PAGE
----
n a bid to open its economy, the Indian government will allow foreign investors to buy up to 74 percent of Indian drug makers without prior government approval. But the move is raising questions that it may open the door to a gradual takeover of the domestic pharmaceutical industry and eventually alter its role as a supplier of low-cost generic medicines to much of the world.
The shift is part of a broader change in policy toward foreign investment that was announced two days ago by Indian Prime Minister Narendra Modi. However, it also comes as the Indian government is under increasing pressure from global drug makers and United States officials to strengthen patent protection on pharmaceuticals. Just last month, for instance, the government issued a new policy to bolster intellectual property.
For this reason, there is concern the revised policy might create upheaval in the global generics market.
“It’s a bit of posturing from the Indian government to try to appease its critics and to also try to show they’re doing something for the economy,” said Tahir Amin of the Initiative for Medicines, Access & Knowledge, which has challenged Gilead Sciences patents filed in India. “But I also think they’re inviting people to knock on doors and we believe this is a starting point for swallowing up small suppliers.”
Such speculation reflects the outsized role that the Indian pharmaceutical industry plays in supplying generics. In the United States, for instance, Indian generics accounted for slightly more than 20 percent of copycat drugs sold last year, according to the India Brand Equity Foundation, a trust established by the Indian government.
Moreover, Amin noted Indian companies have, for years, been key providers of essential medicines for many life-threatening illnesses, especially to developing nations. Given their desire to influence patent policy, Amin worried that global drug makers may become tempted to pursue acquisitions, and, eventually, diminish the role that Indian companies play in providing affordable medicines.
To what extent Indian drug companies are attractive targets, however, is debatable.
A key issue is quality. For several years, numerous Indian drug makers — big and small — have been cited by the US Food and Drug Administration for serious production lapses. A notorious example was Ranbaxy Laboratories, which became a poster child for manufacturing gaffes. The company paid a $500 million fine and pleaded guilty to violating drug safety laws for filing false reports and improper testing.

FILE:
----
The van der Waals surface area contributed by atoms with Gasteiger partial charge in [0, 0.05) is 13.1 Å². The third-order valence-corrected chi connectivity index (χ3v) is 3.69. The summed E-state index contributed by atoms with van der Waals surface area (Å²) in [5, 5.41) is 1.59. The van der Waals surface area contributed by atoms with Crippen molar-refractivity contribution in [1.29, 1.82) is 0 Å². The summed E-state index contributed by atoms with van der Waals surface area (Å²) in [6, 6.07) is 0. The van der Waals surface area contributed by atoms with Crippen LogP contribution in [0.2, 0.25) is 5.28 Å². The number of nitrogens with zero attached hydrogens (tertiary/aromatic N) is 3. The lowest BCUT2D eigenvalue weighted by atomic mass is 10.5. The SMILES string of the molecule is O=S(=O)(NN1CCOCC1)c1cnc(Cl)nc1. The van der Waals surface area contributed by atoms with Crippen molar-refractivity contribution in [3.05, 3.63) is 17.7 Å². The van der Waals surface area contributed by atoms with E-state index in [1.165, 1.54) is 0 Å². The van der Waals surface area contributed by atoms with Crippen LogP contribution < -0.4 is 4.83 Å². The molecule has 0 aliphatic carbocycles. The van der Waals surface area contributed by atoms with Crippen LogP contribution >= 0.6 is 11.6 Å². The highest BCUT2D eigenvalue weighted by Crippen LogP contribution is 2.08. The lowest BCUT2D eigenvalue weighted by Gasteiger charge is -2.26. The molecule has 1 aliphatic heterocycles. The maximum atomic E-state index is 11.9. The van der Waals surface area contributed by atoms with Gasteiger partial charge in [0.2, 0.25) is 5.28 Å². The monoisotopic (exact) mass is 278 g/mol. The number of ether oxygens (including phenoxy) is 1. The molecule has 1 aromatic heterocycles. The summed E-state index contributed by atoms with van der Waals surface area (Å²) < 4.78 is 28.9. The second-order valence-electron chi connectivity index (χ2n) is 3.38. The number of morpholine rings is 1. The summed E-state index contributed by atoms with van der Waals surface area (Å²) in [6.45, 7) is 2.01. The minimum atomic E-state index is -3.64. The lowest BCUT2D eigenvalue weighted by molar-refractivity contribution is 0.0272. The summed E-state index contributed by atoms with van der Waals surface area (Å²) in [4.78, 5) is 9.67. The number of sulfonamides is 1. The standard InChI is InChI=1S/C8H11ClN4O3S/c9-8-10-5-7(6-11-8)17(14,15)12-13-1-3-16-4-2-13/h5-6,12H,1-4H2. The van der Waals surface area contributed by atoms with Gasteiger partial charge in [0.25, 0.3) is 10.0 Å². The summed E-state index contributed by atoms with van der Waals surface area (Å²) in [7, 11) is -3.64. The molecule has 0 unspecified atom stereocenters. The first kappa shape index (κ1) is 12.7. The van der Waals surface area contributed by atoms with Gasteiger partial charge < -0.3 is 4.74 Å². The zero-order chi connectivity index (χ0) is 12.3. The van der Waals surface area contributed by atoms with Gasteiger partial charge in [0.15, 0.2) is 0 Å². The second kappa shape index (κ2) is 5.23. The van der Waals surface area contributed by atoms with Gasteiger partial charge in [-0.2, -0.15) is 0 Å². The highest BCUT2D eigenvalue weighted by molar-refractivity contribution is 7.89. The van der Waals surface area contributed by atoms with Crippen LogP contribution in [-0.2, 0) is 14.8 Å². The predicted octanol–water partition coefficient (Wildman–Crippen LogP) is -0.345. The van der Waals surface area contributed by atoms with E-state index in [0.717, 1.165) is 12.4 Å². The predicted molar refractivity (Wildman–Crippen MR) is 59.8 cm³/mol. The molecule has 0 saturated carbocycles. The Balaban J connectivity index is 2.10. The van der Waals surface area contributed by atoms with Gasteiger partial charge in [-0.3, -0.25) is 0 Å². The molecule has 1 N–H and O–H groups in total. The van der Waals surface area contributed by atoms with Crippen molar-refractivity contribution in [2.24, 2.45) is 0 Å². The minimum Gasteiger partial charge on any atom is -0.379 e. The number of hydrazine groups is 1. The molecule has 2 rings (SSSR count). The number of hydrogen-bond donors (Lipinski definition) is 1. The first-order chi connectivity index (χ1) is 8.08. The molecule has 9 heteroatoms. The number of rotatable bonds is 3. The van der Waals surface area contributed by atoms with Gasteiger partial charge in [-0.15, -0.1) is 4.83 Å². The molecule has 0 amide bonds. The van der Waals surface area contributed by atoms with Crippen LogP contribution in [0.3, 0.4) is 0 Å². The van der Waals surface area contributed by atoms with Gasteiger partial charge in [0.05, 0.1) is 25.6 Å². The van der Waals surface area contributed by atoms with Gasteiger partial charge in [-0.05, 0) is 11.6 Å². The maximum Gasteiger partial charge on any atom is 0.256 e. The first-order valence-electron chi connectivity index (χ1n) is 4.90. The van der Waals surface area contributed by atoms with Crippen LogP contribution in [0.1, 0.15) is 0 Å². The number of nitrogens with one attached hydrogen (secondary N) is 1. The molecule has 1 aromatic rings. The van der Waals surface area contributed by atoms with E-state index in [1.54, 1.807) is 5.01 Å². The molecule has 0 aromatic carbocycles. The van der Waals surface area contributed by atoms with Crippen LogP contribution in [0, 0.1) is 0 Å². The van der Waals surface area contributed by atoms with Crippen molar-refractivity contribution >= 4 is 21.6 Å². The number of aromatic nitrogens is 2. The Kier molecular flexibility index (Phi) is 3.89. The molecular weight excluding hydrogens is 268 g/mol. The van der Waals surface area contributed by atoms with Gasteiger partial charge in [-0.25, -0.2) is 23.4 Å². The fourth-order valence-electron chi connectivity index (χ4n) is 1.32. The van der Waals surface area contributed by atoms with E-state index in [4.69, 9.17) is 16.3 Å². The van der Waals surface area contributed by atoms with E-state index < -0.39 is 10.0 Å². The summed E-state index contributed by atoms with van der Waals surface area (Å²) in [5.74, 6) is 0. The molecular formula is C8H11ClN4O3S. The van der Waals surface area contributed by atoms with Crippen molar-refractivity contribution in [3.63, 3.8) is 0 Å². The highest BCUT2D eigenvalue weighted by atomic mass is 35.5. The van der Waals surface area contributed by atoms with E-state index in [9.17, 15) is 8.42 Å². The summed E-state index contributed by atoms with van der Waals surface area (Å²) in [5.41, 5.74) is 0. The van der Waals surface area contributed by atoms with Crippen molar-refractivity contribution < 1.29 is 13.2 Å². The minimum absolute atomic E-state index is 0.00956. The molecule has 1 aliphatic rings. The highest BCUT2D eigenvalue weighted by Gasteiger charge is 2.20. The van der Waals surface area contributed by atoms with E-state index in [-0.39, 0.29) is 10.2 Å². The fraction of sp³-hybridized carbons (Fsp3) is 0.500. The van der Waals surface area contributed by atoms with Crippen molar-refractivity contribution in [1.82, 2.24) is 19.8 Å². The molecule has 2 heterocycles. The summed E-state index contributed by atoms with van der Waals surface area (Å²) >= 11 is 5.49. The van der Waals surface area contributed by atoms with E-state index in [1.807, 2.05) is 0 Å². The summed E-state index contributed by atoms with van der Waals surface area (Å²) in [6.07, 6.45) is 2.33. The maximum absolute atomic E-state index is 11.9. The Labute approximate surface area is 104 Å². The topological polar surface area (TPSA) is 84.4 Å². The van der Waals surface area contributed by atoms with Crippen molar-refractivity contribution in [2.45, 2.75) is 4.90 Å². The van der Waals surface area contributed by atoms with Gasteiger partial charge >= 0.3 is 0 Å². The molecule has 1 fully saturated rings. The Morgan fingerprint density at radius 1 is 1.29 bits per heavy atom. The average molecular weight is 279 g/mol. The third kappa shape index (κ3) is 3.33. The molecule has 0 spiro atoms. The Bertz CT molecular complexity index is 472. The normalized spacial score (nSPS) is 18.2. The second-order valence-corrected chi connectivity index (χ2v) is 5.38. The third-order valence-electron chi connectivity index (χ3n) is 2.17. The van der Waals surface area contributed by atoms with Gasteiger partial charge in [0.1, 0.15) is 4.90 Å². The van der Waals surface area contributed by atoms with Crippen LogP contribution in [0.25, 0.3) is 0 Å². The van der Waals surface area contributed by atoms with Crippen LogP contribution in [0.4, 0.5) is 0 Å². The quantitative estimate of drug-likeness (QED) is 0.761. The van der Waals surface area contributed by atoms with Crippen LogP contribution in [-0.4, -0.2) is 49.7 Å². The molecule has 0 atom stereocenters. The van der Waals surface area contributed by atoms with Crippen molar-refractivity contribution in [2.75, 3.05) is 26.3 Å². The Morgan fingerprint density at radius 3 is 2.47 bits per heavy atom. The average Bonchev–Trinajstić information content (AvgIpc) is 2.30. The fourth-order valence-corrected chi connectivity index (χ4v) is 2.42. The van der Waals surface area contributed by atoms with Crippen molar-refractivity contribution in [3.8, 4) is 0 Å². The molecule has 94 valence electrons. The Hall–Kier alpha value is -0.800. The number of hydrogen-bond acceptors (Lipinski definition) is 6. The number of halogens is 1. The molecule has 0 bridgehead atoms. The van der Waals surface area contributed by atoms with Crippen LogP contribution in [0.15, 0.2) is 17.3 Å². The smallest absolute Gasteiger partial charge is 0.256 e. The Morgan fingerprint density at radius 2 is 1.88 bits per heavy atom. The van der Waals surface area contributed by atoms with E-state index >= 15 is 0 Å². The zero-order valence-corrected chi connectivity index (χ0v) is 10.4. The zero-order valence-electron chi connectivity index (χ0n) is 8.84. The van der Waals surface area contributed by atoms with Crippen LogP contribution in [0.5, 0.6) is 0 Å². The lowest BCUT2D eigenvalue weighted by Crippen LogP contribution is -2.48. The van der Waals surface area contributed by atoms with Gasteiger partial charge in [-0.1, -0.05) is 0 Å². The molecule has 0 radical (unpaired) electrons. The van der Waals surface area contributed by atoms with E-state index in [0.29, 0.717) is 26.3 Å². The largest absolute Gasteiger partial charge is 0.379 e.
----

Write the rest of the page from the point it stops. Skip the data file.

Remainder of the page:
Before the scandal erupted, though, Daiichi Sankyo bought a controlling stake in Ranbaxy, an investment that proved disastrous, since the FDA continued to ban some Ranbaxy drugs from entering the US. Earlier this year, the family that controlled the company was ordered to pay approximately $400 million in damages to Daiichi Sankyo for concealing information about extensive quality-control problems.
The heightened regulatory scrutiny, which followed this episode, may give some potential acquirers pause.
“It certainly should make them think twice,” said Dinesh Thakur, a former Ranbaxy research director who became a whistleblower and worked with US authorities to expose the manufacturing lapses. “If they were smart, they would very carefully assess any presentations and conduct their due diligence.”
Indeed, investing in a large Indian company may be desirable for drug makers that want to grab a share of low-price markets where cost is more important than quality control, said Erik Gordon, an assistant business professor at the University of Michigan. But most global drug makers, he added, don’t want to inherit problems that can’t be cured by sending in new management or cash.
Moreover, such a move would also represent a strategic shift, since most of the largest drug makers do not have generic businesses. Some do, though, such as Pfizer and Novartis, which owns Sandoz. But given quality issues, for global drug makers that aren’t already in generics, “the troubled Indian companies would be a difficult way to start,” said Gordon.
There is another reason the government policy shift may not spark many deals. Previously, a foreign investor could buy up to 50 percent of an Indian drug maker without government approval. And so, one industry consultant noted, potential acquirers face the same barriers as before — namely, government imposed price controls and government requirements for manufacturing essential medicines.
“Any time you can streamline the (investment) process, it may allow some companies to … look for acquisitions,” said Vince Suneja of the Suneja Law Group, an attorney who advises drug makers on international markets. But “the majority of companies that look to invest/buy Indian pharma companies were not necessarily deterred by the previous limitations.”
He noted that before 2011, there were no such restrictions on foreign investment in Indian drug makers, which prompted some big acquisitions. Besides the Ranbaxy deal, Abbott Laboratories bought Piramal Healthcare and Mylan purchased Matrix Laboratories. But after the 2011 restriction was put in place, there were no sizable deals. Of course, quality issues were also generating concerns.
“At the end of the day, [the change in policy] is likely to have an overall neutral impact,” he said.